What is a father? By Nathanael White
Is a father merely someone who has biological or adopted children? Is he someone who provides for children under his roof or pays their way through college? Or is a father someone who teaches us how to skip stones, tie fishing knots, and ride a bike?
The truth is that all of these may describe things a father does, but they do not define what a father is. Fatherhood is defined by two essential elements – Nature and Inheritance.
I will describe inheritance first, so that I can immediately clear up any misunderstanding about what I mean. What I do not mean is that fathers are only good for their money. There is much more to fatherhood than simply amassing a small treasure to bequeath to our children so that they can have an easier life.
What I do mean is that a true father wants his children to go farther than he can, and consequently lives in such a way as to make that happen. This requires fathers to gain something of value to leave as an inheritance – not necessarily finances, though that is a possibility – just something of value to pass on to their children. My father labored to gain an incredible knowledge of the scriptures, and my inheritance from that is a depth of faith in God and knowledge of the Word that continually surpassed my peers as a child. It means that today I am teaching God’s Word instead of merely trying to grasp basic concepts.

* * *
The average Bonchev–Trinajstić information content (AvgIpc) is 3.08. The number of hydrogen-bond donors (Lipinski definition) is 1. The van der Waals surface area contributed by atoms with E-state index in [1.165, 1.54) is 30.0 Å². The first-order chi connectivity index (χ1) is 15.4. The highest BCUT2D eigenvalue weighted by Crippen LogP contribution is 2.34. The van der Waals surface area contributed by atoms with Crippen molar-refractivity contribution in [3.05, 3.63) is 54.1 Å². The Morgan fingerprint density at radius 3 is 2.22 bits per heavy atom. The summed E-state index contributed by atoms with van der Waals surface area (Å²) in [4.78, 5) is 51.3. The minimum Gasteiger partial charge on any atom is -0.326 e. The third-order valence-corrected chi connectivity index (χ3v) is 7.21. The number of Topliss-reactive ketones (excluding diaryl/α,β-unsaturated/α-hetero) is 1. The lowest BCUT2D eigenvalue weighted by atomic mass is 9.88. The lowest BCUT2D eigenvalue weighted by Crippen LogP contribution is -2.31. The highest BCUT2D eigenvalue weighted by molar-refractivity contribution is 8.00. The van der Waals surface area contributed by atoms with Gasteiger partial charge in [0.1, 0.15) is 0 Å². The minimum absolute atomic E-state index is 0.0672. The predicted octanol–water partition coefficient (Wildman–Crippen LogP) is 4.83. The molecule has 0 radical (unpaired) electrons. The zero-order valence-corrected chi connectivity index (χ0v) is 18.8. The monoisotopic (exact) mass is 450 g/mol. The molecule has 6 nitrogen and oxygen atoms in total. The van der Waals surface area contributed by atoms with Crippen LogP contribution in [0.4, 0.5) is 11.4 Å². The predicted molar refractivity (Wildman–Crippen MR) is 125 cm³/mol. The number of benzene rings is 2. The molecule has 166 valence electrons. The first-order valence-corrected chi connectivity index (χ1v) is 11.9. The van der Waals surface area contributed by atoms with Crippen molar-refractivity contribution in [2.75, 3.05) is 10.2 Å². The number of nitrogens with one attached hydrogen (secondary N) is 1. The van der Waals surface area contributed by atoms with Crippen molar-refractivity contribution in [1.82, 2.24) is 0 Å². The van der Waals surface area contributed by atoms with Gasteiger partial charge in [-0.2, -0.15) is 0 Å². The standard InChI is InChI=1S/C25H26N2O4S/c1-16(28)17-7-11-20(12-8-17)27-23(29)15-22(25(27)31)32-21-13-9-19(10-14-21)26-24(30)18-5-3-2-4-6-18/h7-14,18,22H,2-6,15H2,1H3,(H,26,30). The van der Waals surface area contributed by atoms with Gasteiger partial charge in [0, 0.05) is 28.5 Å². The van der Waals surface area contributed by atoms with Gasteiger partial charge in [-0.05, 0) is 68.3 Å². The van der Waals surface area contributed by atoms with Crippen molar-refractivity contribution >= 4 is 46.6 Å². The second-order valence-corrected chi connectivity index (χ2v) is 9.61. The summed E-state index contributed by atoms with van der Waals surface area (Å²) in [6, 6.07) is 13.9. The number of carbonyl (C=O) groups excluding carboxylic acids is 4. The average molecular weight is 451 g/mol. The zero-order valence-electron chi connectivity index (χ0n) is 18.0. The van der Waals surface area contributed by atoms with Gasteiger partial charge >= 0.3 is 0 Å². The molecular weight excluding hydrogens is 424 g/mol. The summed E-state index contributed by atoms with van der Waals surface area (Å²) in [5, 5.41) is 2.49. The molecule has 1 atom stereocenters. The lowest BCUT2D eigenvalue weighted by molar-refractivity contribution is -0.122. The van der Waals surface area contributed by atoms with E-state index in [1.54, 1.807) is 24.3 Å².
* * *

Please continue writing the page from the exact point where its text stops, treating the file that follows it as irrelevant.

The things of value that we gain for our children can be from any area of life – including finances – but the heart of a father is expressed in the intentional growth and passing on of these things so that our children can surpass us. Our ceiling must be their floor.
Inheritance does little good, however, if a father does not pass on his nature. This requires him to invest in his children so that they have his heart and are going the same direction he is. If our children do not go the same direction we are going, then how can they go farther than us? This means that we must train our children regarding what is important to us and work with them to develop the character and responsibility to remain strong on our path.
In the past we have thought ourselves to be successful fathers and parents if our children can graduate college, hold down a good job, have a nice family, pay their mortgage, and save up enough to retire by age 65. We need to realize now that successful fatherhood goes beyond teaching the actions of building a life to teaching the heart we should have in life. It is the difference between only teaching my children how to shoot a gun and also teaching them when and why to shoot it.
The definition of fatherhood is not limited to fatherly actions, finding its ultimate fulfillment in the heart behind those actions. It is not simply to produce offspring, but to impart a nature and release a destiny by endowing provision, protection, and identity.
This is who a father is. This is a father’s heart.
Nathanael White is a pastor and teacher with a gift to understand the heart of God; husband and father of 4; and Pastoral Elder at The House Church. To learn more about Nathanael, visit: http://fathersheartbeat.org/